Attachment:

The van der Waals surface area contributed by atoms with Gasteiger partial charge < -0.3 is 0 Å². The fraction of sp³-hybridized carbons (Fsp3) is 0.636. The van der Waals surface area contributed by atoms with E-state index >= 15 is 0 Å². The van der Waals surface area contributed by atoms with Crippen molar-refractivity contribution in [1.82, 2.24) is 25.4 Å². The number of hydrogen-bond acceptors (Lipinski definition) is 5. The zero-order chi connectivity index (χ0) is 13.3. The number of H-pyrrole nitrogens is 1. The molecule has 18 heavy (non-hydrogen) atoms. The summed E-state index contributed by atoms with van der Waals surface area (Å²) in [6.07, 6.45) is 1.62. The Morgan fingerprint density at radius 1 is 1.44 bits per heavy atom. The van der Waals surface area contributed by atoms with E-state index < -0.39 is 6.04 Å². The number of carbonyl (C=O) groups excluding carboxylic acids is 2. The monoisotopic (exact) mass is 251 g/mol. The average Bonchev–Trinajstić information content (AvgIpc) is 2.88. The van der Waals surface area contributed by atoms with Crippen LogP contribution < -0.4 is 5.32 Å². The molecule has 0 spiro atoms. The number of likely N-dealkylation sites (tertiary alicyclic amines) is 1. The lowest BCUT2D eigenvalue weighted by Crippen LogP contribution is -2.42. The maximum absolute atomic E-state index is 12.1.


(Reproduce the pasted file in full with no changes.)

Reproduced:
The van der Waals surface area contributed by atoms with Gasteiger partial charge < -0.3 is 0 Å². The fraction of sp³-hybridized carbons (Fsp3) is 0.636. The van der Waals surface area contributed by atoms with E-state index >= 15 is 0 Å². The van der Waals surface area contributed by atoms with Crippen molar-refractivity contribution in [1.82, 2.24) is 25.4 Å². The number of hydrogen-bond acceptors (Lipinski definition) is 5. The zero-order chi connectivity index (χ0) is 13.3. The number of H-pyrrole nitrogens is 1. The molecule has 18 heavy (non-hydrogen) atoms. The summed E-state index contributed by atoms with van der Waals surface area (Å²) in [6.07, 6.45) is 1.62. The Morgan fingerprint density at radius 1 is 1.44 bits per heavy atom. The van der Waals surface area contributed by atoms with E-state index < -0.39 is 6.04 Å². The number of carbonyl (C=O) groups excluding carboxylic acids is 2. The monoisotopic (exact) mass is 251 g/mol. The average Bonchev–Trinajstić information content (AvgIpc) is 2.88. The van der Waals surface area contributed by atoms with Crippen LogP contribution < -0.4 is 5.32 Å². The molecule has 0 spiro atoms. The number of likely N-dealkylation sites (tertiary alicyclic amines) is 1. The lowest BCUT2D eigenvalue weighted by Crippen LogP contribution is -2.42. The maximum absolute atomic E-state index is 12.1.